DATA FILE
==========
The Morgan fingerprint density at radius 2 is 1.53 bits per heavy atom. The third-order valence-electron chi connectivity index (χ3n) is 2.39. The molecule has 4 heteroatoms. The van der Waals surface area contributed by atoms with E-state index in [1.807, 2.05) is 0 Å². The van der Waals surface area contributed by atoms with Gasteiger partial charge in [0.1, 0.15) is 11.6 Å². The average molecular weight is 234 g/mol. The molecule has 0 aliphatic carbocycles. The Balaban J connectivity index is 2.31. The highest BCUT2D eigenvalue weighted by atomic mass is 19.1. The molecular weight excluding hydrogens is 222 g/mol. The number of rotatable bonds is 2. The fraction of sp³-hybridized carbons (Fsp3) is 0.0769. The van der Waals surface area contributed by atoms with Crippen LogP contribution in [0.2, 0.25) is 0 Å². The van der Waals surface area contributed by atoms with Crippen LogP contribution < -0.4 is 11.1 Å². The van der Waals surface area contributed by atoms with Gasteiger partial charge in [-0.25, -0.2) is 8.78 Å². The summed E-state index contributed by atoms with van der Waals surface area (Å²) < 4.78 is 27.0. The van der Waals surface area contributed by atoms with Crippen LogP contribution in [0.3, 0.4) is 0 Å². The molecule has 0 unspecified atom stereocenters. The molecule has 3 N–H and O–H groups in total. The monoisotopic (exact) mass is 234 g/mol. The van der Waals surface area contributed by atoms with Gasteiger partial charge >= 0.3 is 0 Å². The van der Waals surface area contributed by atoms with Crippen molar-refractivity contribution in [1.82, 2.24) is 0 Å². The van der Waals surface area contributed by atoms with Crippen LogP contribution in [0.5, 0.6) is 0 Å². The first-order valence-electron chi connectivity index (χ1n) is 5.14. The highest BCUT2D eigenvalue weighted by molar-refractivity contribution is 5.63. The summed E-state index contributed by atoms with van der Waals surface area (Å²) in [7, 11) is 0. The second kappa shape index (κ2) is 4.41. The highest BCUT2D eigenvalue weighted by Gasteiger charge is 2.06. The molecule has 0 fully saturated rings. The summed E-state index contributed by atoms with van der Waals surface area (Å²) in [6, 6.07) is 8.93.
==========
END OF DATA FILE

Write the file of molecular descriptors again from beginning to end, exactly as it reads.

The Morgan fingerprint density at radius 2 is 1.53 bits per heavy atom. The third-order valence-electron chi connectivity index (χ3n) is 2.39. The molecule has 4 heteroatoms. The van der Waals surface area contributed by atoms with E-state index in [1.807, 2.05) is 0 Å². The van der Waals surface area contributed by atoms with Gasteiger partial charge in [0.1, 0.15) is 11.6 Å². The average molecular weight is 234 g/mol. The molecule has 0 aliphatic carbocycles. The Balaban J connectivity index is 2.31. The highest BCUT2D eigenvalue weighted by atomic mass is 19.1. The molecular weight excluding hydrogens is 222 g/mol. The number of rotatable bonds is 2. The fraction of sp³-hybridized carbons (Fsp3) is 0.0769. The van der Waals surface area contributed by atoms with Crippen LogP contribution in [0.2, 0.25) is 0 Å². The van der Waals surface area contributed by atoms with Crippen LogP contribution < -0.4 is 11.1 Å². The van der Waals surface area contributed by atoms with Gasteiger partial charge in [-0.25, -0.2) is 8.78 Å². The summed E-state index contributed by atoms with van der Waals surface area (Å²) < 4.78 is 27.0. The van der Waals surface area contributed by atoms with Crippen LogP contribution in [0.3, 0.4) is 0 Å². The molecule has 0 unspecified atom stereocenters. The molecule has 3 N–H and O–H groups in total. The monoisotopic (exact) mass is 234 g/mol. The van der Waals surface area contributed by atoms with Gasteiger partial charge >= 0.3 is 0 Å². The van der Waals surface area contributed by atoms with Crippen molar-refractivity contribution in [1.82, 2.24) is 0 Å². The van der Waals surface area contributed by atoms with Crippen LogP contribution in [0.5, 0.6) is 0 Å². The first-order valence-electron chi connectivity index (χ1n) is 5.14. The highest BCUT2D eigenvalue weighted by molar-refractivity contribution is 5.63. The summed E-state index contributed by atoms with van der Waals surface area (Å²) in [7, 11) is 0. The second kappa shape index (κ2) is 4.41. The highest BCUT2D eigenvalue weighted by Gasteiger charge is 2.06. The molecule has 0 fully saturated rings. The summed E-state index contributed by atoms with van der Waals surface area (Å²) in [6, 6.07) is 8.93.